Does A Pig Fed With Green Tea Taste Better?
A farm in Japan gives its pigs green tea, instead of plain water. The farm's owners say customers prefer the flavor and, especially, aroma of the pork. Should more farmers look into switching to green tea?
The Japan Times introduces us to Kitagawa Farm, a pork farm in Shizuoka, Japan, that has an unusual way of differentiating itself from the herd: it feeds its roughly 50 pigs green tea, instead of plain water. The owner of the farm says customers prefer his pork. But what effect can green tea really have on our meat?
It is uncommon, but not unheard of, in parts of Asia, especially China and Korea, to feed pigs with the waste from green tea production. Experimenting with flavorful extracts and ingredients such as acorns and whey in animal feed has long been a tradition, but scientifically, it’s a practice still in the experimental phase. Chefs are excited about the possibilities: can you impart totally new flavors into meat just by adjusting what the animal eats?
Generally, chemical compounds in foods that are eaten by an animal (including us!) are either water-soluble or fat-soluble, meaning, according to my second-grade science textbook, that these compounds dissolve in either water or fat. Water-soluble compounds aren’t of much use in trying to flavor meat; water doesn’t make its way into muscle tissue, and is typically flushed out of the body in urine not long after it goes in.
But fat-soluble compounds are much more interesting. In some animals, like beef and salmon, fat is interlaced within muscle tissue–this is called “marbling,” in the butchery business. What if a flavorful chemical compound is dissolved in fat, and that fat makes its way into a nice cut of meat or fish? It’s possible—not certain, but possible—that the flavor will have survived its trip semi-intact and creates some sort of flavor or aroma.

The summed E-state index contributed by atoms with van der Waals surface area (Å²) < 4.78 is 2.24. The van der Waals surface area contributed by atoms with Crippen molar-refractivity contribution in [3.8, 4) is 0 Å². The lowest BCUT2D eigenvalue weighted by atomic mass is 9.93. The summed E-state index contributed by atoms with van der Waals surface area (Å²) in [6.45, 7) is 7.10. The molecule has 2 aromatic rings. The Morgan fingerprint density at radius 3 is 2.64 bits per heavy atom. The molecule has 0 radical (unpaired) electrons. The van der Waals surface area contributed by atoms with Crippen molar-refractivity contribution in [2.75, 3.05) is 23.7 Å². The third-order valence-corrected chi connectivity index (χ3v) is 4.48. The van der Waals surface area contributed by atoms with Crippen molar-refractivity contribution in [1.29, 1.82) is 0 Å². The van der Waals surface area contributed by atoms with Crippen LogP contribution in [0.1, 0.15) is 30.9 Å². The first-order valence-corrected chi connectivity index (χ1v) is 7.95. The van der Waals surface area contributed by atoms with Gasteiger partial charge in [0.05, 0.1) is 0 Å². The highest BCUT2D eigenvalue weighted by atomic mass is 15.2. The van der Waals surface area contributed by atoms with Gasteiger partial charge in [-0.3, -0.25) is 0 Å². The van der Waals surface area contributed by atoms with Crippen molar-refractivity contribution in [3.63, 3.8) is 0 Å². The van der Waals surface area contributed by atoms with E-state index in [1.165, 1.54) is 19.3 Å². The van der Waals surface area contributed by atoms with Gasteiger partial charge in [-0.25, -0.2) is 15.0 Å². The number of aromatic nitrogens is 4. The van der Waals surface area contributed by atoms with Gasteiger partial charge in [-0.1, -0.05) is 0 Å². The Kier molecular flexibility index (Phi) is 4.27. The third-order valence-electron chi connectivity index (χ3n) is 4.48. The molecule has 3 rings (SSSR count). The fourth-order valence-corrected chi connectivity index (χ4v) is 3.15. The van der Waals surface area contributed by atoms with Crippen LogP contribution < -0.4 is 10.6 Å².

There are a few common techniques to feed livestock animals specific food in hopes that it will affect their flavor. Perhaps the most famous is the luxurious and expensive black Iberian pig, which is the sole pig breed used to create jamón ibérico, an extremely fatty and prized cured ham. The black Iberian pig isn’t kept in pens but is instead encouraged to roam through the Spanish oak forests gorging on fallen acorns. Acorns are quite fatty and rich in various tannins and other potent flavonoids, and it’s believed that the diet has a direct impact on the flavor of the meat.
Another example: Grass-fed versus grain-fed beef. Grain-fed beef is the predominant variety we have here in the U.S.; it’s easier and cheaper to feed cows a mixture of corn and other grains than to let them slowly grow by grazing on grass. But grass-fed beef is generally considered more sustainable and more natural. Blind taste tests have indicated that people can indeed taste a difference between the two varieties of beef, and even more interestingly, that the grass-fed beef has an actual “grassy” flavor. On the other hand, the Iberian pigs don’t taste tannic, or much like acorns—their fat content is boosted, and the flavor is different, but it can’t be easily pinned to acorns. Which is all to say that flavor is linked to feed, but that the link is complex.
But what about green tea? Well, there’s not much data on the actual flavor of animals fed with green tea, though there is a good bit of research on other effects of feeding livestock tea. According to some studies, green tea may well help the pig (or us) be healthier, but doesn’t have much effect on the quality of meat. (That said, another study fed yerba mate, a tea-like beverage made from the holly plant, to dairy cows, and found that their milk output increased, possibly due to the caffeine.)
On the other hand, feeding pigs the actual leaves, which contain different chemicals than just the steeping liquid, could actually affect the flavor and texture. A study from 2014 found that goats fed with green tea byproducts actually produced higher quality meat, more vibrantly colored and with less “crude fat.” The byproducts, though, are sometimes fermented, and fermentation can produce all kinds of beneficial effects.
None of this proves anything, really; these are all individual studies that we should be hesitant about drawing firm conclusions from. But they certainly do indicate that this isn’t totally bunk. Pigs, like us, sometimes really are what they eat.
Image via Flickr user bertconcepts